Take the 2-minute tour ×
Database Administrators Stack Exchange is a question and answer site for database professionals who wish to improve their database skills and learn from others in the community. It's 100% free, no registration required.

So, I know that there are 3 modes of startup modes available for the instance which is NOMOUNT, MOUNT, and OPEN. What I want to know is in NOMOUNT mode it is stated that the instance started but still not associated with the Database then Who activates the instance? Is it the database itself or is it something else?

And If I use the command shutdown then is the instance only that got shutdown or is the database too got shutdown?

Thanks in advance!

share|improve this question

3 Answers 3

Think of it this way:

  • the database is the set of physical files, on disk. It's a completely passive "thing". It doesn't "do" anything on its own - it's just data.
  • the instance is the software/processes (with its memory) that manages the database. It's the active part. It's what clients connect to, it's what processes SQL, reads data, updates it, maintains the transaction logs, etc.

When you start with nomount, you start the instance (start a few processes, create the memory areas), but don't actually go look at the database. You'll have something in memory ready to mount a database, or do the few maintenance things you can do in that state (like creating a database), but that's all. The database is completely inaccessible at that point.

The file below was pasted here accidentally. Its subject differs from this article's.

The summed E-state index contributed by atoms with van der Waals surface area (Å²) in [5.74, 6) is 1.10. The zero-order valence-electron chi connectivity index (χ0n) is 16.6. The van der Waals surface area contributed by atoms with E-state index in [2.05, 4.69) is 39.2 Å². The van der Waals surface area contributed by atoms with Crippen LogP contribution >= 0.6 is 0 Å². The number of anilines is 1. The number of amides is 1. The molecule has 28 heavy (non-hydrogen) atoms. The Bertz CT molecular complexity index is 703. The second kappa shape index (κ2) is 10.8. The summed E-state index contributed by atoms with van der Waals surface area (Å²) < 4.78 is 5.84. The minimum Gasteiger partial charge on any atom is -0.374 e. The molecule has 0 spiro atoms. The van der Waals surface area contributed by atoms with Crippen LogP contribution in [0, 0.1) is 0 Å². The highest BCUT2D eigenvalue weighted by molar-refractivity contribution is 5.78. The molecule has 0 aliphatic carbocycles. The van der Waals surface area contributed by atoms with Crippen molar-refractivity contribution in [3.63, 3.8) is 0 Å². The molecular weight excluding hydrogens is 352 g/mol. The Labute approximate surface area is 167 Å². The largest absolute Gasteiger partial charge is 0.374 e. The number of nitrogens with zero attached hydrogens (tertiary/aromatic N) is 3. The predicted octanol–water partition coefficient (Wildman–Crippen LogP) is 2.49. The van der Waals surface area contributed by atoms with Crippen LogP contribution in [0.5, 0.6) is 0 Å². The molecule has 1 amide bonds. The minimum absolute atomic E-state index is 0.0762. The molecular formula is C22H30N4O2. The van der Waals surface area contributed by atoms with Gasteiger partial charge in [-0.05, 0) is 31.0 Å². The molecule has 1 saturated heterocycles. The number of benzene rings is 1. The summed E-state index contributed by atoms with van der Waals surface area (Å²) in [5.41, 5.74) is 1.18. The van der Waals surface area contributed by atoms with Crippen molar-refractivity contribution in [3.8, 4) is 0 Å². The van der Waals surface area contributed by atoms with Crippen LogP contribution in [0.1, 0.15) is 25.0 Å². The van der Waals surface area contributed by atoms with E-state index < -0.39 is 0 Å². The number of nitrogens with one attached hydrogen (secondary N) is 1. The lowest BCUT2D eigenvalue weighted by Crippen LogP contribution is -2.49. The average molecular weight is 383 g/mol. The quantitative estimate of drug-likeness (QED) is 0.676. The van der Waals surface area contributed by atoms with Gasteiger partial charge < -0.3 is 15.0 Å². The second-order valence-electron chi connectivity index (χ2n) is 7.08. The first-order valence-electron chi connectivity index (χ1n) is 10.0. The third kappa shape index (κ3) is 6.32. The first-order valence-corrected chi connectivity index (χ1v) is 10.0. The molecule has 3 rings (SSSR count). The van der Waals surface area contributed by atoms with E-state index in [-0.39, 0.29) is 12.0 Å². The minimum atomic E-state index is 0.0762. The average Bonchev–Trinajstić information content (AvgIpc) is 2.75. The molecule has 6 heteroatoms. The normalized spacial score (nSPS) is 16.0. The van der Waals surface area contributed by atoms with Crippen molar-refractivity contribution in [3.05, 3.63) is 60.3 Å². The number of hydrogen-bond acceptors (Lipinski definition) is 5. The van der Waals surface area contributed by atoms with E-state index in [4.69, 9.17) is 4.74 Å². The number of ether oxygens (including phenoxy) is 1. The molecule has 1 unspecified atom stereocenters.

When you mount, the control file (which contains a description of the database's files) is read, but the database is still not open. I.e. you can't access the data itself.

Only you finally open the database can clients start interacting with the database.

Things get a bit more complicated with RAC, but the principle is the same: the database is only the set of files. The instances are what allow you to interact with the database.

Shutdown progresses in the opposite direction. For a normal, non-RAC shutdown, the instance flushes all the in-memory data that's not yet saved in the database, and closes the database files. Clients can no longer access the data.
Then the instance dismounts the database, closing the control files. At this point you're left with pretty much the same thing as with an instance in nomount - a set of processes and memory that can't really do much.
The final step is the actual shutdown: the memory areas are released back to the OS and the processes die, which is the end of that instance.

The database doesn't ever do anything. The instances are the only active parts of the system.

For a more in-depth view, see Oracle Database Instance. It has an overview of the startup and shutdown sequence, and other essential information.

share|improve this answer
    
so in NOMOUNT, the instance started by itself or is there any components or anything that started it? –  RedFux227 Nov 7 '12 at 18:34
    
When you run sqlplus and type startup nomount, you are starting an instance. Nothing else. The database might not even exist at that point. If instead you type startup, you start an instance, mount a database, then open that database, which you can then query by connecting to the instance. –  Mat Nov 7 '12 at 18:37
    
Ok alright then I can assume that when the instance is started then it's just start doesn't matter what runs it. Next, when the instance is started, the allocation of SGA for that instance is determined by the instance itself or anything else or doesn't matter who allocates it? –  RedFux227 Nov 7 '12 at 18:52
    
The instance reads the parameter file (pfile or spfile). That's what determines all the parameters and memory sizes. This is what instance startup does: read those parameters, and create the processes and memory structures to match. –  Mat Nov 7 '12 at 18:54
    
so to sum it up I can say : the instance is started (just started no matter what component started it), and the SGA thing is defined by the instance itself. Am I Correct? Thank You –  RedFux227 Nov 8 '12 at 4:00